“I am a pianist/composer/educator, Guggenheim Fellow, and new Director of Jazz Studies at the University of Pittsburgh. I received the very first Lady of Soul Award for jazz, and was also the first woman, and youngest person to receive the Danish “Jazz Par Prize.” My work is featured in The Lisa Gay Hamilton Peabody Award winning film, Beah: A Black Woman Speaks, and on Andy Bey’s Grammy nominated American Song.



“I received an NAACP Image Award nomination in 2011 and also performed in A Theatrical & Musical Celebration Honoring Dr. Martin Luther King Jr., MLK: A Monumental Life, for the statue unveiling in Washington, D.C.  I served as musical director for the Mary Lou Williams Collective.


I released a series of solo piano driven recordings between 2008 and 2013: Flying Toward The Sound, A Child Is Born, and Grand River Crossings. The New Jersey Symphony Orchestra, under the direction of Maestro Jacques Lacombe, commissioned Stones and Streams, an original work to commemorate the 50th Anniversary of Dr. Martin Luther King Jr.’s “I Have a Dream” speech. Stones and Streams was performed as a part of the NJSO’s Gala Celebration in September 2013. Since that time my compositions have been featured on two Grammy Winning CD’s by Terri Lyne Carrington and Dianne Reeves, and I continue to teach, perform and compose.”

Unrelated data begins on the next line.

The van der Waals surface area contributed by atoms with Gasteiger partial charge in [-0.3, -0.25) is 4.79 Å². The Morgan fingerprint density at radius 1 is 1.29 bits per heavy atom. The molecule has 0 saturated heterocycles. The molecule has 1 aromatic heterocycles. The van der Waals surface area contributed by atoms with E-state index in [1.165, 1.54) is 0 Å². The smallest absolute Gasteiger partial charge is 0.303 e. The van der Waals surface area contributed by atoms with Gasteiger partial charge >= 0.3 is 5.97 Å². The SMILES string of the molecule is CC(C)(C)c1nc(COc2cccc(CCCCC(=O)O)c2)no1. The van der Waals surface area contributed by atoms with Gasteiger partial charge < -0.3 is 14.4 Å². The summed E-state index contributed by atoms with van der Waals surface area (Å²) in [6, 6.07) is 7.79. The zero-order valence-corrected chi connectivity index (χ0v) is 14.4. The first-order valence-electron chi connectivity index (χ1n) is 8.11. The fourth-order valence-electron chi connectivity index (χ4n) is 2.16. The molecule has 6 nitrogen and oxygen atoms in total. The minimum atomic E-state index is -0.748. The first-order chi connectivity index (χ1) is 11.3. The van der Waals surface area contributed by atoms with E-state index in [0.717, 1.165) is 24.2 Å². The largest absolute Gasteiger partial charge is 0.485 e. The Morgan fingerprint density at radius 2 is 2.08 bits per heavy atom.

This 2013 release was a tribute to Motown and included appearances by Marcus Belgrave and David McMurray.



I first met Ms. Allen in the early 80’s backstage at the DIA where she was performing. One of her mentors, drummer Roy Brooks, introduced us, telling me to watch out for this up and coming pianist who was a true genius of a musician.  Since then I had the opportunity to see her perform many times – hearing her musical genius grow on each occasion.





Detroit Public Radio mainstay, Judy Adams, is a trained pianist, composer and musicologist who hosts a Jazz and contemporary music show on CJAM 99.1FM and guest hosts on WRCJ 90.9FM.